Shop Springs School… students remincisce

Wilson Living Magazine - Shop Springs School Reunion

Past, Present, Future… A Life Lived in Wilson County

Wilson Living Magazine - Shop Springs School ReunionFormer Shop Springs Student At this year’s Wilson County Fair, I was a bit surprised what made me the most “giddy”. No, it wasn’t the Ferris wheel, or the pig races, or even my usual favorite- the rooster collection. It was Pete’s Store in the Fiddler’s Grove section of the fairgrounds. Why was this piece of the past that had now been placed in my present so exciting to me? Because Pete’s Store, once located in Doak’s Crossroads, is a part of a very special memory to me. It was my first experience with community and with commerce.

My family owned a farm just across from the store, so this was the place where my parents would purchase many of our daily necessities. One of the usual practices of that day (early 60’s) was an account that was paid at the end of the month (and all the while, I thought my dad just had to sign in to purchase flour, candy or gasoline). Pete’s Store was also a gathering place to meet your neighbors and discuss any local issue that needed solving by that part of the community.

Mr. Pete’s wife, Mary Smith, served as the principal at Shop Springs School. I have fond memories of experiencing a three classroom school with grades 1 -8. I called several in the community who attended the school and asked them to gather for a picture and to discuss their memories with me for this article – Jo Smith (WANT Radio), Glen McPeak ( MTEMC), Jamie Johnson ( On Call Medical), Rick Thorne (THW Insurance), Becky Jennings (Wilson Bank and Trust), and John Clemmons.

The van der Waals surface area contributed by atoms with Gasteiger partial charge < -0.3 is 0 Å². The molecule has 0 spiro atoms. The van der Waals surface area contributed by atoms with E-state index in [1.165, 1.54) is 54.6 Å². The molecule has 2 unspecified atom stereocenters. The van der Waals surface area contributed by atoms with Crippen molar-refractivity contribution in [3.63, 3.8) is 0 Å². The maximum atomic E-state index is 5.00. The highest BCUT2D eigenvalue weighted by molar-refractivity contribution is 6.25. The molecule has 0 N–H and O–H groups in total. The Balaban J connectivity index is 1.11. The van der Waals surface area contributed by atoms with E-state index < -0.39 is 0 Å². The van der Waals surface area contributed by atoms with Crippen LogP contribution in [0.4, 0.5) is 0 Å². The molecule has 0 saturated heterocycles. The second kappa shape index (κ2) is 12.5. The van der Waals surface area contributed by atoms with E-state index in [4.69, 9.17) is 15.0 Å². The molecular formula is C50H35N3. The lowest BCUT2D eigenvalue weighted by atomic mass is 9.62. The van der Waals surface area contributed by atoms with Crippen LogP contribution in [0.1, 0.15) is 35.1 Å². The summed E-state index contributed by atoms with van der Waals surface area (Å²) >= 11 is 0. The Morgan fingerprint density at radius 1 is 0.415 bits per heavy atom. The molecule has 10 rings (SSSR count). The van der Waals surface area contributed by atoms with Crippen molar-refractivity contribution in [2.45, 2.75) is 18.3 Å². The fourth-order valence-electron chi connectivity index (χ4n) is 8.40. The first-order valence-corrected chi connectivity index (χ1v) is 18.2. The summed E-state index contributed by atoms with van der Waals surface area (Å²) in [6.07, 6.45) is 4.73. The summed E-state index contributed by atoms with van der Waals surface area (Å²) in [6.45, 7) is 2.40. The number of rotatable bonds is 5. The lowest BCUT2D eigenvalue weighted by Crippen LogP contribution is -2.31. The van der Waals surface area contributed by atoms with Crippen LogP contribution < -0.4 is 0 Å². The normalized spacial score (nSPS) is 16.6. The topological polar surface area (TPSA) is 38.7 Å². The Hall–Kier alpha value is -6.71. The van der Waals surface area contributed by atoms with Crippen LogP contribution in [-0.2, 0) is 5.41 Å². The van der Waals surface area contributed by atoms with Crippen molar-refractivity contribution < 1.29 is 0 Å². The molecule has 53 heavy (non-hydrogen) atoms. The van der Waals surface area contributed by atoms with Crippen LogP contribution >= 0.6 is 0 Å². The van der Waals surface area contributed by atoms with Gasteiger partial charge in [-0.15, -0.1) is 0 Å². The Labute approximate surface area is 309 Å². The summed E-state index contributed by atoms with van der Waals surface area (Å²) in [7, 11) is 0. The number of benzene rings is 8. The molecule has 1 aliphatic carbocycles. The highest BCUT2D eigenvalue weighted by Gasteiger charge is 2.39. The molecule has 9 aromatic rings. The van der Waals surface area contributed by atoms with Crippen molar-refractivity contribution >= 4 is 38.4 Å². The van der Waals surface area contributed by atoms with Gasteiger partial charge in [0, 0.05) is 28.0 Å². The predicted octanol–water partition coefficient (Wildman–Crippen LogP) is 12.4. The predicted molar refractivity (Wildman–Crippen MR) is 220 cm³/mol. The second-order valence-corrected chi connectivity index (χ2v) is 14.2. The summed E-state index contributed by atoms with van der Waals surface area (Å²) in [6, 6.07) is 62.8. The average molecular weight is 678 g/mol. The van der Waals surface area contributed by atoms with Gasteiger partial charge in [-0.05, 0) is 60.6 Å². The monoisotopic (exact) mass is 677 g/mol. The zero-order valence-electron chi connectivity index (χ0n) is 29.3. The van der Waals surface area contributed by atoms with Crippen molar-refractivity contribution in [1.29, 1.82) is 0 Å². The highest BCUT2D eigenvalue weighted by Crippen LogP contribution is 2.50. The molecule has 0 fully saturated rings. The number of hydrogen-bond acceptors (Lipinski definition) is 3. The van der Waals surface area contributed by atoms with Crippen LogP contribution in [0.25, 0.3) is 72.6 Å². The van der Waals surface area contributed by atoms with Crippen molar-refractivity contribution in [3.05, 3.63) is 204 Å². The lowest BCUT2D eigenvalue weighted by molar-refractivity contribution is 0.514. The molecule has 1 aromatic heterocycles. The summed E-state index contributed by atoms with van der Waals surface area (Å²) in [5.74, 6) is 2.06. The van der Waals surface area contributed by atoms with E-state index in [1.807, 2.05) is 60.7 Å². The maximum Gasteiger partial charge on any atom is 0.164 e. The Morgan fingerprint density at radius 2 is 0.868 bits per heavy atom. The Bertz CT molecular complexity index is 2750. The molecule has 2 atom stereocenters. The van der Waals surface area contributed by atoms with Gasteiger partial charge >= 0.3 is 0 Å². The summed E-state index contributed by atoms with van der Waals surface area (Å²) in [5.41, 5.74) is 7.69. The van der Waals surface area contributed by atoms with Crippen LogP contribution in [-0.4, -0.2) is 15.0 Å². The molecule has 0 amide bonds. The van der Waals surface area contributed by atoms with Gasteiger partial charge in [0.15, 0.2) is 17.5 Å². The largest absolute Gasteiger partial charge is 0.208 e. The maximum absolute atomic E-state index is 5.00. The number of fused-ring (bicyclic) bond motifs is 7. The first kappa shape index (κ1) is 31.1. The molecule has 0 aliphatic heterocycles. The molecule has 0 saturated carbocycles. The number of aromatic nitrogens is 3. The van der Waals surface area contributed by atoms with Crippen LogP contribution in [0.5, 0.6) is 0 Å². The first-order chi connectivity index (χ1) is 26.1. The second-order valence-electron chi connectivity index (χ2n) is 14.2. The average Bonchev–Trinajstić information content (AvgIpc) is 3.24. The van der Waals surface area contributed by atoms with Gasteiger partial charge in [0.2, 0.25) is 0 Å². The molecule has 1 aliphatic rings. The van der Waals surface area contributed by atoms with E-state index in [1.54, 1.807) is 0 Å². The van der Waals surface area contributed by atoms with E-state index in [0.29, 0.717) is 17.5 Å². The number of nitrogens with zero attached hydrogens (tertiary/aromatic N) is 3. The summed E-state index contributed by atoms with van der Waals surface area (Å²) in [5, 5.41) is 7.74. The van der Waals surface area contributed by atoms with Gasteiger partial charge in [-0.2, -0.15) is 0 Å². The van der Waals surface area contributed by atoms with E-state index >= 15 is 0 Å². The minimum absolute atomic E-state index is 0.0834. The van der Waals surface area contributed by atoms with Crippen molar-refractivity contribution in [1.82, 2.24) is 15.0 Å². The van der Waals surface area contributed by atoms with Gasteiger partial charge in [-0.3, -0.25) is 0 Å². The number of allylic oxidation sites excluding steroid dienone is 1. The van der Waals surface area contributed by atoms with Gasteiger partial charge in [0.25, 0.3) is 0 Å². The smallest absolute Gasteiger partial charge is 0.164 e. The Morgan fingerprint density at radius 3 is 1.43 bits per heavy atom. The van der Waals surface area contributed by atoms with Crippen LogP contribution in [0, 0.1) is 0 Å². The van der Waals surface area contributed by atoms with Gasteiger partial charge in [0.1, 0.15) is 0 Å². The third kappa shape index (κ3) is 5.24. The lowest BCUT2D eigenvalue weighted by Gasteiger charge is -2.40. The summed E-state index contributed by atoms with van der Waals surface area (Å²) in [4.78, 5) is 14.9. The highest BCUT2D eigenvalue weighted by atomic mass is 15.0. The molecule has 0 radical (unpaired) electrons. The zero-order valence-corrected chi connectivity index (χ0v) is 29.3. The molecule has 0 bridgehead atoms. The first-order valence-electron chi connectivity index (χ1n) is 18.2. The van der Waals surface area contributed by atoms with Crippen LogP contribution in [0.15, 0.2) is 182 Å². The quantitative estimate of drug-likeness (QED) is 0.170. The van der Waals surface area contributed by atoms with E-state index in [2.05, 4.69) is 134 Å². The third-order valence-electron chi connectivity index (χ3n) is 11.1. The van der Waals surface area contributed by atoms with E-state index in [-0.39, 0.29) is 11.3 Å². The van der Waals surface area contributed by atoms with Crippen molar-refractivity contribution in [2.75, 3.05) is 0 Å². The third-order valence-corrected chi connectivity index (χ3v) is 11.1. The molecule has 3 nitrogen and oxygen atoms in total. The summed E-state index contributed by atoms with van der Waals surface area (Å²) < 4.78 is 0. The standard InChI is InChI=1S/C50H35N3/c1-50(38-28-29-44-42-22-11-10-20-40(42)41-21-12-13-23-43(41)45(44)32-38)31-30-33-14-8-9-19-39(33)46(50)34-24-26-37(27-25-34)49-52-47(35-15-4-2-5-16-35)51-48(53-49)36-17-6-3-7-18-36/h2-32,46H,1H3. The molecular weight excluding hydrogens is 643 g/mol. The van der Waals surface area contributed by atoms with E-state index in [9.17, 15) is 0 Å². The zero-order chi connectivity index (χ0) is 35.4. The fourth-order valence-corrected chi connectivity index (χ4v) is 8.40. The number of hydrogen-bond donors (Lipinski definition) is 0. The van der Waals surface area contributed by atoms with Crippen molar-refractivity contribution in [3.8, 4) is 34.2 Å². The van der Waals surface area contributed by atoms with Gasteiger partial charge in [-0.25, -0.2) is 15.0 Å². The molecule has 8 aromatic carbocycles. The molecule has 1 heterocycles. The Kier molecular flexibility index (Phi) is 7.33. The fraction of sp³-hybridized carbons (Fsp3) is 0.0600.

Wilson Living Magazine - Shop Spring SchoolWe laughed as we went back to the days. The staff consisted of 3. The older girls served the lunch and the older boys got to burn all the milk cartons each day of school. The bus driver would stop so we could get off to pick opossum berries to eat. We enjoyed the music class, performing in the school plays (even the parents got parts), and cleaning up our own classrooms. We all agreed that Mrs. Mary Smith was strict and had very high expectations that taught us life skills that we all benefit from even now.

To this day, I can still see Mr. Pete behind the register making sure we were all doing fine at home and Mrs. Mary molding the minds of the children who attended Shop Springs School. It was more than a business and school; it was their life, their community, their little piece of this big  world that they made a better place. And over 40 years later, I was reminded as I walked into that store at the fair how they got it right. Perhaps, as we consider how we can impact Wilson County for the future, we can learn from our past.

Wilson Living Magazine - Mrs Mary's Class

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